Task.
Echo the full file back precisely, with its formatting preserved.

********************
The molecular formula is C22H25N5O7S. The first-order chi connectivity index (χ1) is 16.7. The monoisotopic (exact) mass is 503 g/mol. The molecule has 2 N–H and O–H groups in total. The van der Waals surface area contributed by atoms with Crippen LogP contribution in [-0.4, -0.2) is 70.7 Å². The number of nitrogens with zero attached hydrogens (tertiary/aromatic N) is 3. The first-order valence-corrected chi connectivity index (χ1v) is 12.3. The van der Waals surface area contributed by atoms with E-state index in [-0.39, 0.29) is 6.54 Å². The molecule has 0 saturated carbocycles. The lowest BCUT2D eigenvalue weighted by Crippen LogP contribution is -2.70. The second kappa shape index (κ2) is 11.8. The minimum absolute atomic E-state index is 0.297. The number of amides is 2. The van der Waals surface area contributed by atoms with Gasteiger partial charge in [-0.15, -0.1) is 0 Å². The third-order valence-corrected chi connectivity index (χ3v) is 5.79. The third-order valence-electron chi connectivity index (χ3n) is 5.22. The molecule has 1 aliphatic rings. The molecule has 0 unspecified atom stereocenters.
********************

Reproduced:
The molecular formula is C22H25N5O7S. The first-order chi connectivity index (χ1) is 16.7. The monoisotopic (exact) mass is 503 g/mol. The molecule has 2 N–H and O–H groups in total. The van der Waals surface area contributed by atoms with Crippen LogP contribution in [-0.4, -0.2) is 70.7 Å². The number of nitrogens with zero attached hydrogens (tertiary/aromatic N) is 3. The first-order valence-corrected chi connectivity index (χ1v) is 12.3. The van der Waals surface area contributed by atoms with E-state index in [-0.39, 0.29) is 6.54 Å². The molecule has 0 saturated carbocycles. The lowest BCUT2D eigenvalue weighted by Crippen LogP contribution is -2.70. The second kappa shape index (κ2) is 11.8. The minimum absolute atomic E-state index is 0.297. The number of amides is 2. The van der Waals surface area contributed by atoms with Gasteiger partial charge in [-0.15, -0.1) is 0 Å². The third-order valence-corrected chi connectivity index (χ3v) is 5.79. The third-order valence-electron chi connectivity index (χ3n) is 5.22. The molecule has 1 aliphatic rings. The molecule has 0 unspecified atom stereocenters.